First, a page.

The Centers for Disease Control and Prevention have declared November 17-23, 2014 as their annual “Get Smart About Antibiotics” week, “to raise awareness of the threat of antibiotic resistance and the importance of appropriate antibiotic prescribing and use.”
Why an awareness week about something so commonplace? The CDC shares some statistics that may surprise you:
- Each year in the United States, at least 2 million people become infected with bacteria that are resistant to antibiotics and at least 23,000 people die as a direct result of these infections.
- The use of antibiotics is the single most important factor leading to antibiotic resistance around the world. Antibiotics are among the most commonly prescribed drugs used in human medicine. However, up to 50% of all the antibiotics prescribed for people are not needed or are not optimally effective as prescribed.
- Antibiotics are also commonly used for promoting growth in food animals, one type of use that is not necessary.
The problem lies in the distinction between viruses and bacterial infections. Those colds, stuffy noses, and sore throats going around at your workplace or school? Most likely these are viral in nature, and those antibiotics you may have gotten prescribed aren’t going to work. Click here to see the CDC’s chart on what does, and what doesn’t, require a course of antibiotics.
Now, when an antibiotic is called for, it’s mission critical that you or your children take it exactly as prescribed and for as long as it is prescribed. No tossing those pills early just because you feel better. In fact, throwing away the pills is another public health and safety concern, as improperly discarded medications are an ongoing issue for the environment.
Want to find out how antibiotic savvy you are? Check out the CDC’s quiz “Know When Antibiotics Work” here.
So, what happens when we overuse antibiotics? We exacerbate the spread of antibiotic-resistant bacteria, which leaves us without recourse to treat a number of once-simple diseases that can now become fatal. We can also make some of the common steps we take as routine preventative measures (such as a course of antibiotics prior to a surgical procedure) ineffective if not dangerous in themselves.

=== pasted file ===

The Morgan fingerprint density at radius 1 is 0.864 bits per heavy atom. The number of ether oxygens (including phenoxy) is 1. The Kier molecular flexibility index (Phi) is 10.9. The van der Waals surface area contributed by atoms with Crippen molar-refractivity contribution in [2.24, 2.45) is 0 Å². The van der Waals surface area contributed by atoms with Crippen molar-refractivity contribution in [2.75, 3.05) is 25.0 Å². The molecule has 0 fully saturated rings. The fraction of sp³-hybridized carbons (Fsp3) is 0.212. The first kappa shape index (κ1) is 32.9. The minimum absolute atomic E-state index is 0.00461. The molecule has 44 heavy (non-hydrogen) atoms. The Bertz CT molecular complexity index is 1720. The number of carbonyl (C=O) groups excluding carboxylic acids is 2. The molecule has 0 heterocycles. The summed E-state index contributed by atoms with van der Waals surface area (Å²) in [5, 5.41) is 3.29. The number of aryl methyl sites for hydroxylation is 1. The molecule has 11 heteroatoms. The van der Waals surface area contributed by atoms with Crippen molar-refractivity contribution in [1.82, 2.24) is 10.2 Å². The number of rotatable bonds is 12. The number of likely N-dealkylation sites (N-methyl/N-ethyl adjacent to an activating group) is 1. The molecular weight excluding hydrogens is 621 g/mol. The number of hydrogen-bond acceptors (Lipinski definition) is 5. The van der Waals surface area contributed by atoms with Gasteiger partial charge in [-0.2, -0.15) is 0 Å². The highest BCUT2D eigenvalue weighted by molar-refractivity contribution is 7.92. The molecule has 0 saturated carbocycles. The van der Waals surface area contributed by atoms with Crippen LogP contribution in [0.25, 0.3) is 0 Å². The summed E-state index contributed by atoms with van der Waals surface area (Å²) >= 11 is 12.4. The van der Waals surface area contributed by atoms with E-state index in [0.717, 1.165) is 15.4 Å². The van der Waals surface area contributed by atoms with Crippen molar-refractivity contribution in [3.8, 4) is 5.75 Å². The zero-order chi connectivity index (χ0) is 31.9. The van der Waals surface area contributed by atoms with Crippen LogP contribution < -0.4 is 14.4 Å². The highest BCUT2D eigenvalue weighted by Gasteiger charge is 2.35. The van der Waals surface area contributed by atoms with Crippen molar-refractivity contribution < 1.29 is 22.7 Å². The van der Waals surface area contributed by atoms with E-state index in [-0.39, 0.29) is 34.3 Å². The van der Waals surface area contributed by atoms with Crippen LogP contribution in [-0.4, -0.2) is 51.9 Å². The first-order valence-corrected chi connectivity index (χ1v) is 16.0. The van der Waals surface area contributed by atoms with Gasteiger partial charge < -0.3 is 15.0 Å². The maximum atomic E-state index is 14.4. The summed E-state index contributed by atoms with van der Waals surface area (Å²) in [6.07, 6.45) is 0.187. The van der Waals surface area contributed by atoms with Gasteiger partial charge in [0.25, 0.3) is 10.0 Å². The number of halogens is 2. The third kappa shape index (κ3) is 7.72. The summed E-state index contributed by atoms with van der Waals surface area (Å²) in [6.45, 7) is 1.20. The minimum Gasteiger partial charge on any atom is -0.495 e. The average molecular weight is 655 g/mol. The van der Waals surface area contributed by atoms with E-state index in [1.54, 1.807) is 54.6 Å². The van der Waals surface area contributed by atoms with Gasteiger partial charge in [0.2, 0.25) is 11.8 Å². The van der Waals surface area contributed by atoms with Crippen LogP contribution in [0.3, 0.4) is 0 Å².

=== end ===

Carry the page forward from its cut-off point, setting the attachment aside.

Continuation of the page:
The Antibiotic Resistance (AR) Initiative is a long-term project by the CDC to:
- Detect and track patterns of antibiotic resistance.
- Respond to outbreaks involving antibiotic-resistant bacteria.
- Prevent infections from occurring and resistant bacteria from spreading.
- Discover new antibiotics and new diagnostic tests for resistant bacteria.
The goal? The AR Initiative could achieve a:
- 50% reduction in healthcare-associated C. difficile, which saves 20,000 lives, prevents 150,000 hospitalizations, and cuts more than $2 billion in healthcare costs
- 50% reduction in healthcare-associated CRE infections
- 30% reduction in healthcare-associated multidrug-resistant (MDR) Pseudomonas, a common cause of healthcare-associated infections
- 30% reduction in invasive MRSA
- 25% reduction in MDR Salmonella infections
So the next time you feel one of those typical seasonal illnesses coming on, be sure to discuss with your doctor whether antibiotics are really the solution or if it’s just a case of good old bed rest, Kleenex, cough drops, and a dose of patience until it passes.